Date: Sept 16, 2020 03:00pm -4:30pm
Title: Modeling uncertainty in animal welfare and ethics
Speaker: Jim Davies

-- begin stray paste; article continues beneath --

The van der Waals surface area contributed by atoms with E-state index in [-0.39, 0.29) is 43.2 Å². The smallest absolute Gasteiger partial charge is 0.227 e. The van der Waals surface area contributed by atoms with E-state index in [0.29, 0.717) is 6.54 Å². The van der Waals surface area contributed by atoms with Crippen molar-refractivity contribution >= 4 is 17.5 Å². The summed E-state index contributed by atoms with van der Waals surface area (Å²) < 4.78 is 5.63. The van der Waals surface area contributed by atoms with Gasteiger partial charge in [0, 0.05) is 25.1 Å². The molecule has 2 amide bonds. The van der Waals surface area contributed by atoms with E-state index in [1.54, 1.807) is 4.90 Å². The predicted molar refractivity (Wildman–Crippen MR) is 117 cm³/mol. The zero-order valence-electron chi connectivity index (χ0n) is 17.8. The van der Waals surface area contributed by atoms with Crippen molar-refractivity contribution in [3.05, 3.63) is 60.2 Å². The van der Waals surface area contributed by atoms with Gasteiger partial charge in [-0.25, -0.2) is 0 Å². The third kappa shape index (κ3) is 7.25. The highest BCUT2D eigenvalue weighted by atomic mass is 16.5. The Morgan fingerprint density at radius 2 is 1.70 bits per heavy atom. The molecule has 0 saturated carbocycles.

When evaluating the moral impact of actions that affect animals in a utilitarian framework, numbers are used in calculations. However, there is a great disagreement among scholars involved with animal ethics, both in terms of how much different animals can suffer and how much that suffering morally matters in comparison to human welfare. These different positions can be represented with different numerical estimates. Although a particular analysis might generate an answer for a set of viewpoints on these issues, this paper focuses on modeling the uncertainty itself. We ran 10,000 Monte Carlo simulations that sample the ranges of major viewpoints scholars hold in the field to show a spread of uncertainty for how we should treat six representative animals: crickets, salmon, chickens, pigs, cows, and elephants. The results show that the uncertainty is very large, with a 90% confidence interval ranging between an animal having no value and being valued as much as a human being. Respecting the variance in views of experts in the field means that values for animal welfare numbers are so uncertain that it casts serious doubt on our confidence in estimates of good or bad done with any given intervention, and that activism in areas where there is less uncertainty, such as human welfare, might be more defensible.